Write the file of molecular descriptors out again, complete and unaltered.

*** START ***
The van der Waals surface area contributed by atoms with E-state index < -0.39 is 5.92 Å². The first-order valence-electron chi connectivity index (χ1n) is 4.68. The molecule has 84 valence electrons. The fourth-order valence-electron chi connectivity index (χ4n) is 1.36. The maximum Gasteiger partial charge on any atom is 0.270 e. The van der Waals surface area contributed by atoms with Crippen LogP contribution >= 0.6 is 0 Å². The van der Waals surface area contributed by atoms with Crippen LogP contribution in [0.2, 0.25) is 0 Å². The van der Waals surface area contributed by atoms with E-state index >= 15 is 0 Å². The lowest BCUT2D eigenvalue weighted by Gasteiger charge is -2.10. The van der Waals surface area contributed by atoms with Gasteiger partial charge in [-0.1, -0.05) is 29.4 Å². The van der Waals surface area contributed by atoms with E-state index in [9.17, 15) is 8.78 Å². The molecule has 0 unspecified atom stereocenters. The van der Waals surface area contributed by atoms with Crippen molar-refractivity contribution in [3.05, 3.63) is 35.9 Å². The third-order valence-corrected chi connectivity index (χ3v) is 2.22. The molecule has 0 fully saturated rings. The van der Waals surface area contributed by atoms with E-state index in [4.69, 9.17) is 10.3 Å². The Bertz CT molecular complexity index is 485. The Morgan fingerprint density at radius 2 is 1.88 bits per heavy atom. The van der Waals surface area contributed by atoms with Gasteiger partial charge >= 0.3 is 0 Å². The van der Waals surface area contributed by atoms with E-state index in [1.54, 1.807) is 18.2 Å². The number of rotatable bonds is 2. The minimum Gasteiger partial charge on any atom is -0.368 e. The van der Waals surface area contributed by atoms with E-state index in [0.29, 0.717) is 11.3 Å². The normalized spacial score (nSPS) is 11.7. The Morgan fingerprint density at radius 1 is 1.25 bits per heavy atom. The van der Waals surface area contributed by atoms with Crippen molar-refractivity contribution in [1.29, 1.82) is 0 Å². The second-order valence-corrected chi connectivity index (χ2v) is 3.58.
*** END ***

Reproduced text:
The van der Waals surface area contributed by atoms with E-state index < -0.39 is 5.92 Å². The first-order valence-electron chi connectivity index (χ1n) is 4.68. The molecule has 84 valence electrons. The fourth-order valence-electron chi connectivity index (χ4n) is 1.36. The maximum Gasteiger partial charge on any atom is 0.270 e. The van der Waals surface area contributed by atoms with Crippen LogP contribution >= 0.6 is 0 Å². The van der Waals surface area contributed by atoms with Crippen LogP contribution in [0.2, 0.25) is 0 Å². The van der Waals surface area contributed by atoms with E-state index >= 15 is 0 Å². The lowest BCUT2D eigenvalue weighted by Gasteiger charge is -2.10. The van der Waals surface area contributed by atoms with Gasteiger partial charge in [-0.1, -0.05) is 29.4 Å². The van der Waals surface area contributed by atoms with E-state index in [9.17, 15) is 8.78 Å². The molecule has 0 unspecified atom stereocenters. The van der Waals surface area contributed by atoms with Crippen molar-refractivity contribution in [3.05, 3.63) is 35.9 Å². The third-order valence-corrected chi connectivity index (χ3v) is 2.22. The molecule has 0 fully saturated rings. The van der Waals surface area contributed by atoms with E-state index in [4.69, 9.17) is 10.3 Å². The Bertz CT molecular complexity index is 485. The Morgan fingerprint density at radius 2 is 1.88 bits per heavy atom. The van der Waals surface area contributed by atoms with Gasteiger partial charge >= 0.3 is 0 Å². The van der Waals surface area contributed by atoms with E-state index in [1.54, 1.807) is 18.2 Å². The number of rotatable bonds is 2. The minimum Gasteiger partial charge on any atom is -0.368 e. The van der Waals surface area contributed by atoms with E-state index in [0.29, 0.717) is 11.3 Å². The normalized spacial score (nSPS) is 11.7. The Morgan fingerprint density at radius 1 is 1.25 bits per heavy atom. The van der Waals surface area contributed by atoms with Crippen molar-refractivity contribution in [1.29, 1.82) is 0 Å². The second-order valence-corrected chi connectivity index (χ2v) is 3.58.